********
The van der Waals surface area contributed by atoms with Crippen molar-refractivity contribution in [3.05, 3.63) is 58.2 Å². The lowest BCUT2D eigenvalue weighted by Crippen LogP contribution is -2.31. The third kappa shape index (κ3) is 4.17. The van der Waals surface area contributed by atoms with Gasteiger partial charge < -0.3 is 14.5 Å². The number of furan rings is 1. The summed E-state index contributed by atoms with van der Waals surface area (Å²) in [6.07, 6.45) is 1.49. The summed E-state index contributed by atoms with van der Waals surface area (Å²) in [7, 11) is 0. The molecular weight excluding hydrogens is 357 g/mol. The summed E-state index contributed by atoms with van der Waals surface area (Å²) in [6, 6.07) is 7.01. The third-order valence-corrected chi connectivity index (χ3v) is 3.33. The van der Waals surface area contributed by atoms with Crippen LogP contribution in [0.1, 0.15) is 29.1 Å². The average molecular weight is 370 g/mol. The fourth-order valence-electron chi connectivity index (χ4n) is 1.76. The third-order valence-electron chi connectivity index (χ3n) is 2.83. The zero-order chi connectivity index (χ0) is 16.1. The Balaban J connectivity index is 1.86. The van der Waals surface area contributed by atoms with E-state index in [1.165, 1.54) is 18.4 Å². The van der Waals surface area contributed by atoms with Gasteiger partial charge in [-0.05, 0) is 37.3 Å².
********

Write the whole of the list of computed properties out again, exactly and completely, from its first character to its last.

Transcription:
The van der Waals surface area contributed by atoms with Crippen molar-refractivity contribution in [3.05, 3.63) is 58.2 Å². The lowest BCUT2D eigenvalue weighted by Crippen LogP contribution is -2.31. The third kappa shape index (κ3) is 4.17. The van der Waals surface area contributed by atoms with Gasteiger partial charge < -0.3 is 14.5 Å². The number of furan rings is 1. The summed E-state index contributed by atoms with van der Waals surface area (Å²) in [6.07, 6.45) is 1.49. The summed E-state index contributed by atoms with van der Waals surface area (Å²) in [7, 11) is 0. The molecular weight excluding hydrogens is 357 g/mol. The summed E-state index contributed by atoms with van der Waals surface area (Å²) in [6, 6.07) is 7.01. The third-order valence-corrected chi connectivity index (χ3v) is 3.33. The van der Waals surface area contributed by atoms with Crippen LogP contribution in [0.1, 0.15) is 29.1 Å². The average molecular weight is 370 g/mol. The fourth-order valence-electron chi connectivity index (χ4n) is 1.76. The third-order valence-electron chi connectivity index (χ3n) is 2.83. The zero-order chi connectivity index (χ0) is 16.1. The Balaban J connectivity index is 1.86. The van der Waals surface area contributed by atoms with E-state index in [1.165, 1.54) is 18.4 Å². The van der Waals surface area contributed by atoms with Gasteiger partial charge in [-0.05, 0) is 37.3 Å².